Impact Of COVID-19 Pandemic on Environment And Socio-Economic Dynamics
TerraGreen|August 2020
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Impact Of COVID-19 Pandemic on Environment And Socio-Economic Dynamics
The coronavirus pandemic has resulted in global lockdowns, sharply restraining economic activity. The pandemic also had significant impact on socio-economic dynamics. Through this article, Dr Saba Noor, Dr Shama Parveen and Prof. Sher Ali wish to sensitize us to fine-tune our civility and act as responsible global citizens avoiding superstition and complacency. We must refrain from unsustainable practices that could harm the environment further. There should be efforts from our side to extend helping hand to others as much as possible in such pressing times. We must also prepare to face the aftermath of this pandemic to rebuild the society, our nation, and the world.
Dr Saba Noor, Dr Shama Parveen and Prof. Sher Ali

Currently, the coronavirus pandemic has caused global upheaval, impacting everyone on the earth. Humans have committed unprecedented atrocities on nature and are responsible for large-scale deforestation, contamination of water bodies, habitat destruction, and overexploitation of the earth’s resources. It is still not too late for us to mend our ways and protect our environment, arrest its rampant contamination, recycle domestic and industrial waste, and undertake large-scale plantation to restore the forests and green belts.

Environment for us is like the soul in our body because it supports, nourishes, and sustains us. However, humans have been highly irresponsible and have destroyed all the bounties of nature in the name of progress. The industrial revolution has propelled the rate of consumption and we have started collecting things that we do not need or need in only small quantities. All such activities directly or indirectly put pressure on the environment. Despite much debate on the origin of the coronavirus, it is largely agreed that it is a zoonotic disease and has originated from animal(s). Some pathogens share symbiotic relationship with their animal hosts and survive without encroaching upon other living systems. When the survival of these pathogens is at stake, they look for another host. Darwin’s theory of ‘survival of the fittest’ remains operative all the time. If the newly found host happens to be human, that pathogen invariably proves to be virulent. Alternatively, it becomes an integral part of the human genome. If this relationship is favoured evolutionarily, the virus becomes a permanent guest. The coronavirus pandemic has raised several environmental, social, emotional, educational, economic, and healthcare-related questions. In addition, it has also posed a challenge to law enforcement agencies and caregivers. Despite many departments that are affected, the health care system is able to provide some respite from this dreaded disease (Figure 1).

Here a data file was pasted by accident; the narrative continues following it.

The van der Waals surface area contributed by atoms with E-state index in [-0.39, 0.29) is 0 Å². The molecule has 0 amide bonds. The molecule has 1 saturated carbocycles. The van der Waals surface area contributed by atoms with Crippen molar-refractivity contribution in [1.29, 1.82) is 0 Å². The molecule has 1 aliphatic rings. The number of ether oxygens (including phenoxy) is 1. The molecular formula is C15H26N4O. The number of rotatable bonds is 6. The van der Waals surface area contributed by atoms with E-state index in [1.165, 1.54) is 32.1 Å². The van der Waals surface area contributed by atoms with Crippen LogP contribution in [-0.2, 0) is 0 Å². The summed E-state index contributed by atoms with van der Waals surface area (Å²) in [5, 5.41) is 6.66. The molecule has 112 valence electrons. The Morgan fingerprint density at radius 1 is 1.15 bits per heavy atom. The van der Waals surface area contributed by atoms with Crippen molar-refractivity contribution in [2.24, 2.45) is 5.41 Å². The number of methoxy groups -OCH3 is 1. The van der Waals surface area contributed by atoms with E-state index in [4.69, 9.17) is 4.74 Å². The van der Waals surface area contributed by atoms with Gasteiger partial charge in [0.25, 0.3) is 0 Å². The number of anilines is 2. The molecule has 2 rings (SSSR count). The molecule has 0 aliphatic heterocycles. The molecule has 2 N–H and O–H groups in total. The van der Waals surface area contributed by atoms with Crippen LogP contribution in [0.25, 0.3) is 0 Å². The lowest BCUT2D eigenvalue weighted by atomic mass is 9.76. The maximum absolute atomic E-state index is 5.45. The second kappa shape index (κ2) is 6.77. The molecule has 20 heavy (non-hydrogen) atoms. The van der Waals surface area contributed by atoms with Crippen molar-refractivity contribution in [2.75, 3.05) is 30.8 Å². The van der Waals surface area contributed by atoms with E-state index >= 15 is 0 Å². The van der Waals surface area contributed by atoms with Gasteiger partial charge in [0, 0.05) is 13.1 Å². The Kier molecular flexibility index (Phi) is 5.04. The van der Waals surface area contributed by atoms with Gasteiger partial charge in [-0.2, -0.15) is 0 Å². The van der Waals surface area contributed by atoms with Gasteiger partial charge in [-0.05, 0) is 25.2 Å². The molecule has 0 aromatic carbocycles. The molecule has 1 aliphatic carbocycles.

Coronavirus and Human Infection

Coronavirus Disease 2019 known as COVID-19 is caused by severe acute respiratory syndrome Coronavirus-2 (SARS-CoV-2). The fact that it is highly contagious makes the war against this virus even more challenging. In the present scenario, humans can be divided into susceptible and resistant groups. This is because not every individual is affected with similar severity. Similarly, not every individual dies due to this infection. More than 80 per cent recover and of the remaining 20 per cent, 5 per cent die but rest also recover slowly. The infection and recovery are not only related to epidemiology but also associated with our immune system. However, the immune system fluctuates rapidly and may be augmented by medicaments, food, clean environment, and a healthy lifestyle.

The human genome has close to about 3.5 billion haploid sequences and 20,000 genes. If a person is already suffering from diseases and he is also infected with coronavirus, such person would prove to be a sitting duck for this contagion. However, this may not be true for everyone because a strong immune system may protect a person from the perils of coronavirus infection. Thus, protecting an individual from the onslaught of the viral load may be the smart way to protect him/her from the infection. In this context, physical distancing makes more sense than relying on herd immunity. This is because herd immunity will first kill many and then protect some later whereas physical distancing will protect many and kill some later, largely those who violate rules of the game. The immune system is affected by the environment the person lives in. Thus, a polluted environment and unhealthy lifestyle will cause many avoidable diseases. A happy and contented person has a more robust immune system than that of an unhappy one.


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August 2020